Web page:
Saturday 25th March, 2017 at Brasserie Zedel (The Crazy Coqs)
Blazing onto the scene with a rendition of ‘Miss Otis Regrets’ before weaving her way through an impressively diverse set list, Rachel Tucker proves herself, once again, to be an incredibly versatile songstress. Aside from that undeniably superb voice and brilliantly judicious song selections, Tucker entertains the crowd with various comical personal and professional anecdotes and some pacy interactions with starry eyed audience members. Her stories range from auditions and Broadway to love and childhood dancing – and the audience are nothing if not completely taken with her easy charm and cheeky tales. Under direction of Guy Retallack, she works the crowd like a talented few can and her playful ventures into the audience, along with the close quarters of the venue, create an intimacy which makes the whole evening a treat – especially after years of seeing her in the vast surroundings of a West End theatre.
The set list covers an impressive amount of ground, with nods to Broadway favourites ‘Dear Evan Hansen’ and ‘Waitress’ and a good range of others. There are some great highlights, like Streisand’s ‘The Way We Were’, Garland’s ‘The Man that Got Away’, a surprisingly gritty Elkie Brooks’ ‘Pearl’s a Singer’, and an even more surprising (and tenderly sad) rendition of ‘When She Loved Me’ from ‘Toy Story’. The audience are then treated to the unveiling of a beautiful original song – soon to be found on a new album I hope. There’s also a gorgeous, refreshing take on ‘No Good Deed’ which is a real winner for ‘Wicked’ fans and a sweet moment of recognition for such an influential part of Tucker’s career to date. She goes on to impress with stellar comic timing and some gleefully outrageous renditions of ‘I Can Cook’ and ‘Roxie’, complete with a brilliant rendition of that ‘I love ya honey’ monologue.
Tucker continues to impress with her ability to convey whole lives lived in a single song. That Garland cover could certainly sting the most armoured of hearts. Particularly impressive to note is that those emotive performances are as affecting as the shoulder-shimmying numbers, with her vocal adjustments effortless and seamlessly executed as she moves from a teary-eyed ballad to a jazzier number. Yet Tucker basks in a rockier sound than she’s had the opportunity to showcase recently, having been performing the famous music of ‘Wicked’ and the harmonic melodies to be found in ‘The Last Ship’. It appears that the vocal vault of this powerhouse may in fact have no walls, ceiling or floor…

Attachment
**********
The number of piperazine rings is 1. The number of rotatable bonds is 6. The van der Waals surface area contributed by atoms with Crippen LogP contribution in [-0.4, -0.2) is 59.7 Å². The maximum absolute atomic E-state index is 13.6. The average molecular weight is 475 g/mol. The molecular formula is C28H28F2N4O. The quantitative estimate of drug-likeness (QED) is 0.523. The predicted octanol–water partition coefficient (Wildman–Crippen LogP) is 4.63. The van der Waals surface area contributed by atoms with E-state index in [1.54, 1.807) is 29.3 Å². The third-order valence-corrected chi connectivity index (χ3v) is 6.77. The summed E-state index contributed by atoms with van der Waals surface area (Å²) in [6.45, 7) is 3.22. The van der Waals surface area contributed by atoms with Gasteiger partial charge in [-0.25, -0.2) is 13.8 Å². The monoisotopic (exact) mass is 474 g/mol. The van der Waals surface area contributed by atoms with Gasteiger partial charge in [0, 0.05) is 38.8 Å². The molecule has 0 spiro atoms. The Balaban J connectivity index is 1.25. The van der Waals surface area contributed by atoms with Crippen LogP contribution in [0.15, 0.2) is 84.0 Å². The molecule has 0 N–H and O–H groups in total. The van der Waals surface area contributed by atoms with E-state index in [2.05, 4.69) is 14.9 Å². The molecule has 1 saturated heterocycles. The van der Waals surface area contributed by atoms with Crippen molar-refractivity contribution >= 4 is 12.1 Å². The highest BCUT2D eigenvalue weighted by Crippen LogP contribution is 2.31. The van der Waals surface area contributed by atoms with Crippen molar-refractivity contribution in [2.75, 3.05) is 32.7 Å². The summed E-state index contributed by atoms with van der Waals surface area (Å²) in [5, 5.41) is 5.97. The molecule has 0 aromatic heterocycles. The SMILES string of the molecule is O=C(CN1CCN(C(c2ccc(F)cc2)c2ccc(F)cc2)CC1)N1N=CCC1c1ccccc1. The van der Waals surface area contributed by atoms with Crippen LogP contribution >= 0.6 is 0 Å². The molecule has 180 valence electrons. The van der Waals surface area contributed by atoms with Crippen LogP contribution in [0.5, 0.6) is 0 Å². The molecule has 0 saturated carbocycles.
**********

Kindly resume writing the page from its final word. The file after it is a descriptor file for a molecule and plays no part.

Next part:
Audiences of recent shows have seen guest appearances from Louise Dearman, Katie Rowley-Jones and Rachael Wooding, while at this performance the special guest is the brilliant Suzie Mathers. Also making an appearance was Giles Terera, who is soon to be found in the U.K. production of ‘Hamilton’, and who joined Tucker and Dugdale on stage for a gloriously energetic rendition of ‘Good Morning’ (fitting, as the clocks went forward as we sat there).
The really great thing about this show is that it’s a chance to see Tucker’s talent at the source rather than manifested in a character. One thing is certain: watching Rachel Tucker captivate a packed venue certainly makes a great night out.
Rachel Tucker’s first U.K. Tour begins in May and you can snap up some tickets here. I’d recommend that you do so pretty pronto – these London gigs sold out in a matter of days!